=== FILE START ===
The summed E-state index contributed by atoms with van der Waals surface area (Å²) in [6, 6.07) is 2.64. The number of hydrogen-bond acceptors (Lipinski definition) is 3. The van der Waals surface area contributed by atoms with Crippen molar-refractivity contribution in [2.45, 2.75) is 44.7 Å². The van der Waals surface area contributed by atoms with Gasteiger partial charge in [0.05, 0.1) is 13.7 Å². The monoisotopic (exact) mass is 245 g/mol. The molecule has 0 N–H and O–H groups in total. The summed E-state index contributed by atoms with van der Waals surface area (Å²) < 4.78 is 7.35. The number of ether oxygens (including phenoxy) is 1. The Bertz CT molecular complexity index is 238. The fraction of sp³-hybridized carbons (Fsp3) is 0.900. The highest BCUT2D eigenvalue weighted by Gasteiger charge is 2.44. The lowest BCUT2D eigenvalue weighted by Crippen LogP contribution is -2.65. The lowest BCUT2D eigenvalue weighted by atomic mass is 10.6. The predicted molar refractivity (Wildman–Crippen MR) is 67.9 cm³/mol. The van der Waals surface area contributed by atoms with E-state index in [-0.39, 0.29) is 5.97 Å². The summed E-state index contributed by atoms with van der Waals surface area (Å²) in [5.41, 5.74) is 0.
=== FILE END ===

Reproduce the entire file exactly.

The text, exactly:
The summed E-state index contributed by atoms with van der Waals surface area (Å²) in [6, 6.07) is 2.64. The number of hydrogen-bond acceptors (Lipinski definition) is 3. The van der Waals surface area contributed by atoms with Crippen molar-refractivity contribution in [2.45, 2.75) is 44.7 Å². The van der Waals surface area contributed by atoms with Gasteiger partial charge in [0.05, 0.1) is 13.7 Å². The monoisotopic (exact) mass is 245 g/mol. The molecule has 0 N–H and O–H groups in total. The summed E-state index contributed by atoms with van der Waals surface area (Å²) < 4.78 is 7.35. The number of ether oxygens (including phenoxy) is 1. The Bertz CT molecular complexity index is 238. The fraction of sp³-hybridized carbons (Fsp3) is 0.900. The highest BCUT2D eigenvalue weighted by Gasteiger charge is 2.44. The lowest BCUT2D eigenvalue weighted by Crippen LogP contribution is -2.65. The lowest BCUT2D eigenvalue weighted by atomic mass is 10.6. The predicted molar refractivity (Wildman–Crippen MR) is 67.9 cm³/mol. The van der Waals surface area contributed by atoms with E-state index in [-0.39, 0.29) is 5.97 Å². The summed E-state index contributed by atoms with van der Waals surface area (Å²) in [5.41, 5.74) is 0.